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Church in solidarity with those on the fringes

Bishop Jason Gordon at the ecumenical service in Germany. Photo courtesy Bishop Gordon

By Kaelanne Jordan,

Archbishop Jason Gordon is reaffirming that the Catholic Church has always been at the “forefront” of helping people during difficult or challenging times. He used the impending Petrotrin closure and the October flooding disaster as examples of the Church’s mandate of being in solidarity with persons on the “fringes of society”.

“…The Church has been at the very heart of helping people through this very difficult time that we are facing…. And we would always assist if needed,” the Archbishop said during Catholic Media Services Limited’s (CAMSEL) Ask the Archbishop live chat on Facebook, last Wednesday.

In the segment, Archbishop Gordon said that some RC churches including one at Kelly Village, Caroni and Sangre Grande were used as shelters during the adverse floods.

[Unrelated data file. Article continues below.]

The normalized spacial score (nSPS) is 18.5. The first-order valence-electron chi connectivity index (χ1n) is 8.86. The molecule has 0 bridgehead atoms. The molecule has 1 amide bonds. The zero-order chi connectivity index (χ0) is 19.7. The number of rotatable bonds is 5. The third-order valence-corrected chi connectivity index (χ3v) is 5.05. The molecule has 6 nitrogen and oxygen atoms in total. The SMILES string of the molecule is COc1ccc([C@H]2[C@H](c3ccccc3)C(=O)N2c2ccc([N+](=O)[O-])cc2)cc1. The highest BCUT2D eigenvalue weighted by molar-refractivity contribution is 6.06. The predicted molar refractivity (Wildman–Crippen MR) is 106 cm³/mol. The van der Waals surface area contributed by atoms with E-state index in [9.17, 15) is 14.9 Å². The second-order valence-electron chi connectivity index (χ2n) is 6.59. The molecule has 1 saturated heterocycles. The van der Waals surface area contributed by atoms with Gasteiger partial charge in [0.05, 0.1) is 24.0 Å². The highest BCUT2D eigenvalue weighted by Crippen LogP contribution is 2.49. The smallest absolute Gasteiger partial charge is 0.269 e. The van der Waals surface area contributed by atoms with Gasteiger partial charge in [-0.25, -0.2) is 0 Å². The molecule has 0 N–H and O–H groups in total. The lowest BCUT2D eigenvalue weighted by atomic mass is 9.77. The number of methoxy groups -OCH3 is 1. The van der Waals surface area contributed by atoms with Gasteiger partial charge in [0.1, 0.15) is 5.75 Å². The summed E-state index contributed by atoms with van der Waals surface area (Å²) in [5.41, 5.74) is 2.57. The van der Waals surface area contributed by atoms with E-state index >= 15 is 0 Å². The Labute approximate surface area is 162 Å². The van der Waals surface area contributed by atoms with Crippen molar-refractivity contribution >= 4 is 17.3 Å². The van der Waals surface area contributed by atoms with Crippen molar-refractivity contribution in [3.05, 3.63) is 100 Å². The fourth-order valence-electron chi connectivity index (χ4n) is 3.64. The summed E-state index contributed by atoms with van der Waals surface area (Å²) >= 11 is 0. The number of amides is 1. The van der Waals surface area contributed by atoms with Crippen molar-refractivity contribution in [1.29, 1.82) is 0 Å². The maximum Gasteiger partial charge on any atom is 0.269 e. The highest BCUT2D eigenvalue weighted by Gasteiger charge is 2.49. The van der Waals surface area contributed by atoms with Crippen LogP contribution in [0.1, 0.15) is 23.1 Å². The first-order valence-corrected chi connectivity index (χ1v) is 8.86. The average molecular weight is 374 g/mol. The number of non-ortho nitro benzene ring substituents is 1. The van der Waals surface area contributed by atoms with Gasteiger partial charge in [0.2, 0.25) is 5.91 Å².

He also acknowledged that churches and ecclesial communities such as the Companions of the Transfigured Christ (CTC) and Living Water Community (LWC) were also hands-on offering assistance.

“When I went to La Horquetta and to the centre, they were in dire need and at that time their stocks were running really low. So I made contact with Living Water [Community] and put them in touch with each other and they were in frequent contact on a daily basis and stuff was coming back and forth between La Horquetta and Living Water,” he said.

The Archbishop added that on Divali, last Tuesday, LWC visited a community of farmers from Oropune and Sangre Grande, whose homes were not necessarily affected, but crops destroyed during the floods. “…And that’s a tough one because this is the second crop for the year that they’ve lost. How do you replant again when you can’t pay the bills to live now?” he questioned.

The Archbishop commented on the October 27 Mass for Petrotrin workers, adding that it was a “Mass of solidarity and care” filled with all kinds of emotions.

He said it provided an opportunity for grieving and “to touch on that grief that people are feeling because their whole life has been disrupted”.

Archbishop Gordon said that after the Mass, many spoke to counsellors on site. “…And people were touched genuinely. One person came to me at the end of the Mass and said ‘I angry. I angry. I just angry’ and we spoke through the anger and then he went and spoke to a counsellor to work through the anger and to move from the anger to a place where he can be settled.” Click here to view the full Facebook live video